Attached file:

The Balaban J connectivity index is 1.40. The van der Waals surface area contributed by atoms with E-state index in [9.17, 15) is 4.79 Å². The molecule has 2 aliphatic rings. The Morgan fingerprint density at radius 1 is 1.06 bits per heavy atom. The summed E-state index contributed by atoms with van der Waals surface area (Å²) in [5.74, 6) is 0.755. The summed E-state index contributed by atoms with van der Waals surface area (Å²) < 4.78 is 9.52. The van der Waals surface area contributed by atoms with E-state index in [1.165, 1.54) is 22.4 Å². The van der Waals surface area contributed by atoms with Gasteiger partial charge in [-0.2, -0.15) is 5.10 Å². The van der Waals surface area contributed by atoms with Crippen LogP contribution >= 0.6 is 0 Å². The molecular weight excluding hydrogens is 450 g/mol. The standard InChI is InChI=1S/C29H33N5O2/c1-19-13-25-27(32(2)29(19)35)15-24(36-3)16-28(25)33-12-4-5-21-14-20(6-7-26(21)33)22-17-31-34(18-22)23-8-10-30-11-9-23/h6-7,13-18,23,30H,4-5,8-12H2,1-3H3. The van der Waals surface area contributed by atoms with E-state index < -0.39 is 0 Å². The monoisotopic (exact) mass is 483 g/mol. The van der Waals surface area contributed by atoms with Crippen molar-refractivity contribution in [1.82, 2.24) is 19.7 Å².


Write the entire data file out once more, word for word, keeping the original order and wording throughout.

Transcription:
The Balaban J connectivity index is 1.40. The van der Waals surface area contributed by atoms with E-state index in [9.17, 15) is 4.79 Å². The molecule has 2 aliphatic rings. The Morgan fingerprint density at radius 1 is 1.06 bits per heavy atom. The summed E-state index contributed by atoms with van der Waals surface area (Å²) in [5.74, 6) is 0.755. The summed E-state index contributed by atoms with van der Waals surface area (Å²) < 4.78 is 9.52. The van der Waals surface area contributed by atoms with E-state index in [1.165, 1.54) is 22.4 Å². The van der Waals surface area contributed by atoms with Gasteiger partial charge in [-0.2, -0.15) is 5.10 Å². The van der Waals surface area contributed by atoms with Crippen LogP contribution >= 0.6 is 0 Å². The molecular weight excluding hydrogens is 450 g/mol. The standard InChI is InChI=1S/C29H33N5O2/c1-19-13-25-27(32(2)29(19)35)15-24(36-3)16-28(25)33-12-4-5-21-14-20(6-7-26(21)33)22-17-31-34(18-22)23-8-10-30-11-9-23/h6-7,13-18,23,30H,4-5,8-12H2,1-3H3. The van der Waals surface area contributed by atoms with E-state index < -0.39 is 0 Å². The monoisotopic (exact) mass is 483 g/mol. The van der Waals surface area contributed by atoms with Crippen molar-refractivity contribution in [1.82, 2.24) is 19.7 Å².